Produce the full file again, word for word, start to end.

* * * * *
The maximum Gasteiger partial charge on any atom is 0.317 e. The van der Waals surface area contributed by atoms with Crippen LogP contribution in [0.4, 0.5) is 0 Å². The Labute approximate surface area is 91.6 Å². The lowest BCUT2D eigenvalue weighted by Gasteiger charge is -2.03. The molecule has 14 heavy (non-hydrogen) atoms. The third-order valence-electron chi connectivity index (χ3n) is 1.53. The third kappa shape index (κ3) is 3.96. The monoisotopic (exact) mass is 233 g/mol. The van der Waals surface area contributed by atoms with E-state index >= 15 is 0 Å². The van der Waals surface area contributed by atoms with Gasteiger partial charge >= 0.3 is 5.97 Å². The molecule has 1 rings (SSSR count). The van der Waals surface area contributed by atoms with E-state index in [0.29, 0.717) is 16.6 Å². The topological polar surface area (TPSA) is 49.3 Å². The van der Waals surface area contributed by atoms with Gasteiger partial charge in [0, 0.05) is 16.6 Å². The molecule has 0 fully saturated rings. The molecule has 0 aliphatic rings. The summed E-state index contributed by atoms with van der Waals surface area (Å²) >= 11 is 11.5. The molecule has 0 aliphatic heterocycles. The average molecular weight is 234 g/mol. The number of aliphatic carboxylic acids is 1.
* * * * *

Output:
The maximum Gasteiger partial charge on any atom is 0.317 e. The van der Waals surface area contributed by atoms with Crippen LogP contribution in [0.4, 0.5) is 0 Å². The Labute approximate surface area is 91.6 Å². The lowest BCUT2D eigenvalue weighted by Gasteiger charge is -2.03. The molecule has 14 heavy (non-hydrogen) atoms. The third-order valence-electron chi connectivity index (χ3n) is 1.53. The third kappa shape index (κ3) is 3.96. The monoisotopic (exact) mass is 233 g/mol. The van der Waals surface area contributed by atoms with E-state index >= 15 is 0 Å². The van der Waals surface area contributed by atoms with Gasteiger partial charge >= 0.3 is 5.97 Å². The molecule has 1 rings (SSSR count). The van der Waals surface area contributed by atoms with E-state index in [0.29, 0.717) is 16.6 Å². The topological polar surface area (TPSA) is 49.3 Å². The van der Waals surface area contributed by atoms with Gasteiger partial charge in [0, 0.05) is 16.6 Å². The molecule has 0 fully saturated rings. The molecule has 0 aliphatic rings. The summed E-state index contributed by atoms with van der Waals surface area (Å²) >= 11 is 11.5. The molecule has 0 aliphatic heterocycles. The average molecular weight is 234 g/mol. The number of aliphatic carboxylic acids is 1.